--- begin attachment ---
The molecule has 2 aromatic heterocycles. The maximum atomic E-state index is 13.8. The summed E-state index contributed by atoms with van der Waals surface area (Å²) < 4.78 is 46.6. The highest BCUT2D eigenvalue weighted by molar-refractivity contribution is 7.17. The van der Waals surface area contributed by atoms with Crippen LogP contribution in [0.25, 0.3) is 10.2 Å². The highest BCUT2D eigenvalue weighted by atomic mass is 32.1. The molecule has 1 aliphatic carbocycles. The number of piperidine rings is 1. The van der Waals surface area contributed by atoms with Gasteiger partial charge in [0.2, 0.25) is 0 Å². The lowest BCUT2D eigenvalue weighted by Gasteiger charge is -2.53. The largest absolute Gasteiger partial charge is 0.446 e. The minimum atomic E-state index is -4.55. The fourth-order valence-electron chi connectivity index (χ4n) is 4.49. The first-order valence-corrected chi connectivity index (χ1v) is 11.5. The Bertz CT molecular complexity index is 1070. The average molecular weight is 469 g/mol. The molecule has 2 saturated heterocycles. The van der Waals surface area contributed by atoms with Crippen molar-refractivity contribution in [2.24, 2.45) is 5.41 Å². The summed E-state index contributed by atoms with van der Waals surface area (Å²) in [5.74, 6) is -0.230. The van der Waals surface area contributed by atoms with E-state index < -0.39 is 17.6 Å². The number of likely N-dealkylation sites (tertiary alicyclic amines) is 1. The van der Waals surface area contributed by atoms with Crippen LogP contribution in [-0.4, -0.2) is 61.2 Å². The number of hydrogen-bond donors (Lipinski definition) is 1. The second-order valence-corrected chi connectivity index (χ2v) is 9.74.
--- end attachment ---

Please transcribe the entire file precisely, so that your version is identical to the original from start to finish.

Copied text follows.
The molecule has 2 aromatic heterocycles. The maximum atomic E-state index is 13.8. The summed E-state index contributed by atoms with van der Waals surface area (Å²) < 4.78 is 46.6. The highest BCUT2D eigenvalue weighted by molar-refractivity contribution is 7.17. The van der Waals surface area contributed by atoms with Crippen LogP contribution in [0.25, 0.3) is 10.2 Å². The highest BCUT2D eigenvalue weighted by atomic mass is 32.1. The molecule has 1 aliphatic carbocycles. The number of piperidine rings is 1. The van der Waals surface area contributed by atoms with Gasteiger partial charge in [0.2, 0.25) is 0 Å². The lowest BCUT2D eigenvalue weighted by Gasteiger charge is -2.53. The largest absolute Gasteiger partial charge is 0.446 e. The minimum atomic E-state index is -4.55. The fourth-order valence-electron chi connectivity index (χ4n) is 4.49. The first-order valence-corrected chi connectivity index (χ1v) is 11.5. The Bertz CT molecular complexity index is 1070. The average molecular weight is 469 g/mol. The molecule has 2 saturated heterocycles. The van der Waals surface area contributed by atoms with Crippen molar-refractivity contribution in [2.24, 2.45) is 5.41 Å². The summed E-state index contributed by atoms with van der Waals surface area (Å²) in [5.74, 6) is -0.230. The van der Waals surface area contributed by atoms with E-state index < -0.39 is 17.6 Å². The number of likely N-dealkylation sites (tertiary alicyclic amines) is 1. The van der Waals surface area contributed by atoms with Crippen LogP contribution in [-0.4, -0.2) is 61.2 Å². The number of hydrogen-bond donors (Lipinski definition) is 1. The second-order valence-corrected chi connectivity index (χ2v) is 9.74.